I wrote this article over a decade ago, but the ideas presented are just as relevant today.
In the time I taught English language learners, I was daily intrigued by the differences in their backgrounds, their stories, and their learning behaviors as they struggled to master the vagaries of our language.
Along with their material belongings, many of these children brought emotional baggage with them to their new schools. A child’s emotional state can impact the manner and speed with which s/he learns a new language. Researchers in language acquisition call this factor the “affective filter.” The filter can be loosely meshed and let in a lot of new information, or it can be almost a solid wall of resistance and shut out communication.
The concept of the affective filter originated with Stephen Krashen, an expert in language acquisition. It is one of five hypotheses Krashen developed about the process of language acquisition. (The other four are acquisition-learning, monitor, natural order and input) The affective filter addresses the socio-emotional variables that impact language learners. According to Krashen, the most important affective variables that encourage new language acquisition are: low anxiety learning environment, student motivation to learn the language, self-confidence, and self-esteem.
Learners of a new language may not only lack motivation, they may also be downright resistant. I experienced this first-hand when I lived in Israel. The summer after I finished sixth grade, my parents sold our home in Los Angeles and took me to Israel with the intention of emigrating. For almost half a year we lived on the outskirts of Tel Aviv and I attended the local public school, where all classes were taught in Hebrew.
My parents found a tutor who tried to teach me Hebrew. Six months is plenty of time to pick up the basic functional communication skills of a new language, especially if you’re young. But I was uprooted, pubescent, lonely, and sullen. My affective filter was on high and I determinedly learned as little Hebrew as possible.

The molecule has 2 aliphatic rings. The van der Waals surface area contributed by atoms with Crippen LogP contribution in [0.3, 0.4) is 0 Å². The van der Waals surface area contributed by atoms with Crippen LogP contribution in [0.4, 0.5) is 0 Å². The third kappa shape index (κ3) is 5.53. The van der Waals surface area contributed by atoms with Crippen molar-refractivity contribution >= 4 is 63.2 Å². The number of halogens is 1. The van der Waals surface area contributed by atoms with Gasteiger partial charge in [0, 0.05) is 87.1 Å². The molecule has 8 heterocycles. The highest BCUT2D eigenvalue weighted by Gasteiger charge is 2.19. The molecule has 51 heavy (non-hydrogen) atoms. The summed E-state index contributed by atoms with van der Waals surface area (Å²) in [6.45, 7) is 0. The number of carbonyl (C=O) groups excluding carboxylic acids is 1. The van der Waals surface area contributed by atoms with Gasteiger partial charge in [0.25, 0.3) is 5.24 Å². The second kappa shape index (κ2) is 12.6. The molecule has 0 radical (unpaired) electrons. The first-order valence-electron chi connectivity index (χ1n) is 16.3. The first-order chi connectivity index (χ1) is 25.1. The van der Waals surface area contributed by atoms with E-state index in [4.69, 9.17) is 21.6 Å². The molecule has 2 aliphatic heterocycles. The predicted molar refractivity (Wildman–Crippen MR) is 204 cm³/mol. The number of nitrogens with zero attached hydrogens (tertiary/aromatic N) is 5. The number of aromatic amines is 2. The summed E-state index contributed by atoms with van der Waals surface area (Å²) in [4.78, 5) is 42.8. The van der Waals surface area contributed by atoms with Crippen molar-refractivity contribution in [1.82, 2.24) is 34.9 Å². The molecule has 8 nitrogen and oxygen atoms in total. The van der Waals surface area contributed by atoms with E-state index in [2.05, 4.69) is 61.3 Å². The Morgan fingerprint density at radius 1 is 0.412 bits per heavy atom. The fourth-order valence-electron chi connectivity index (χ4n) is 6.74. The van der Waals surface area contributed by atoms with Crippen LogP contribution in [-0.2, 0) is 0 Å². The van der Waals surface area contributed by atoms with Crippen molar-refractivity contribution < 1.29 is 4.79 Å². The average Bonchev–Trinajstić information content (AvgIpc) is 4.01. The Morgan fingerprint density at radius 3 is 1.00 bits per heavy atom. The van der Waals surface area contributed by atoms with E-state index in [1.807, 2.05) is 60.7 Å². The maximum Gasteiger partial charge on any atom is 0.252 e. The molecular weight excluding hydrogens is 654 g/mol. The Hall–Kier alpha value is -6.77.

Fast forward thirty years to the summers when I worked with high school age migrant students. One boy from Colombia was a continual behavior problem. From his writing, we learned how angry he was at being taken from his home, and how desperately he missed his grandparents and friends. He was passionate about his country. The longing he had for his home was heartrending. And yet, amidst all this turmoil, he was supposed to learn English.
Another time, a classroom teacher and I met with the parents of one of my ENL students. This little kindergartener refused to speak in school, in English or Spanish. Our inspired principal arranged for the parents to record their daughter at home. In her own house, the little girl rattled on in both languages, teaching her younger sister all the stories and songs from school—in English.
During the conference, the child’s mother said that, a few days before, her daughter had asked her, “ Mami, should I talk like you or should I talk like my teacher?”
What amazing discrimination for a five-year-old! We teachers could only wonder at the way this child chose to deal with her conflicting loyalties. How to choose between her mother, and mother tongue, or her new teacher and English? Silence was her answer to the problem. Her affective filter was tuned to let everything in and nothing out unless she was safe at home.
Teachers who interact with ENL students need to be aware of the power of the affective filter. Emotional issues can strongly influence the rate of English acquisition. Cultural conflicts can impact students’ learning as well. Children can find themselves caught between the traditional or religious practices of their family and the freer American lifestyle of their peers.
A child who seems unresponsive, lazy, slow, or sleepy may be showing just the tip of the iceberg. If we have ever traveled in another country, we know how tiring it is to keep trying to decipher the speech. Eventually we may shut down in self-protection, just to get some rest.
It’s up to the teaching adults to inform themselves about each child’s country, culture, and customs. Were they willing or reluctant immigrants? How did they come to our country, and whom did they leave behind? The more teachers can help to lower that affective filter, the more comfortable the child will feel when tackling our rather complicated English language.
I suppose I saw the ENL students as being a little more fragile than our homegrown kids. Sometimes enormous sacrifices are made so that these children can take advantage of the opportunities offered in this great country of ours. Families often endure long and painful separations, not to mention stressful living conditions. Listening to their stories, I was constantly reminded that this kind of fortitude and aspiration is what built the United States.